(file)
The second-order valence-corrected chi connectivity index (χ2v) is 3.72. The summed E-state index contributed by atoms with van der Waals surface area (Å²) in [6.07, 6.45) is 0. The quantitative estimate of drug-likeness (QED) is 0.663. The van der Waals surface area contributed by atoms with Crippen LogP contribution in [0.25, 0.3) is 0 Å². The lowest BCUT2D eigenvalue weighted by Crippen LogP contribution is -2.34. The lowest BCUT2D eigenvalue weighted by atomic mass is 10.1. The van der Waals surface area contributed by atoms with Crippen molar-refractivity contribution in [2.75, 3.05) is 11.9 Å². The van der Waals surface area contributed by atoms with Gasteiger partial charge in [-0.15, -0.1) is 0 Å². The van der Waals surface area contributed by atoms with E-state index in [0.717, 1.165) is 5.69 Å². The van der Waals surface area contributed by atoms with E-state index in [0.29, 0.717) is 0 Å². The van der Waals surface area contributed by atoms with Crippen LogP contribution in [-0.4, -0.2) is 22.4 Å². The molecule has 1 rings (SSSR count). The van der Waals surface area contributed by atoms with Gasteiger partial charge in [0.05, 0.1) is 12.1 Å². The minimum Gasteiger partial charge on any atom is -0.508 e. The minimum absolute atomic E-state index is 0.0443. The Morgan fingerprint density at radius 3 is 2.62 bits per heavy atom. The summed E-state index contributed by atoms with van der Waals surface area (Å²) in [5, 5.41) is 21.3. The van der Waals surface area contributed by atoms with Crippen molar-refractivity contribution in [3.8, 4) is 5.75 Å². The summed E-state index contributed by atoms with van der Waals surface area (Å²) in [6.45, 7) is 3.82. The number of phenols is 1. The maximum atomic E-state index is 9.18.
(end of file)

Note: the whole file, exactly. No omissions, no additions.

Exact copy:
The second-order valence-corrected chi connectivity index (χ2v) is 3.72. The summed E-state index contributed by atoms with van der Waals surface area (Å²) in [6.07, 6.45) is 0. The quantitative estimate of drug-likeness (QED) is 0.663. The van der Waals surface area contributed by atoms with Crippen LogP contribution in [0.25, 0.3) is 0 Å². The lowest BCUT2D eigenvalue weighted by Crippen LogP contribution is -2.34. The lowest BCUT2D eigenvalue weighted by atomic mass is 10.1. The van der Waals surface area contributed by atoms with Crippen molar-refractivity contribution in [2.75, 3.05) is 11.9 Å². The van der Waals surface area contributed by atoms with Gasteiger partial charge in [-0.15, -0.1) is 0 Å². The van der Waals surface area contributed by atoms with E-state index in [0.717, 1.165) is 5.69 Å². The van der Waals surface area contributed by atoms with E-state index in [0.29, 0.717) is 0 Å². The van der Waals surface area contributed by atoms with Crippen LogP contribution in [-0.4, -0.2) is 22.4 Å². The molecule has 1 rings (SSSR count). The van der Waals surface area contributed by atoms with Gasteiger partial charge in [0.05, 0.1) is 12.1 Å². The minimum Gasteiger partial charge on any atom is -0.508 e. The minimum absolute atomic E-state index is 0.0443. The Morgan fingerprint density at radius 3 is 2.62 bits per heavy atom. The summed E-state index contributed by atoms with van der Waals surface area (Å²) in [5, 5.41) is 21.3. The van der Waals surface area contributed by atoms with Crippen molar-refractivity contribution in [3.8, 4) is 5.75 Å². The summed E-state index contributed by atoms with van der Waals surface area (Å²) in [6.45, 7) is 3.82. The number of phenols is 1. The maximum atomic E-state index is 9.18.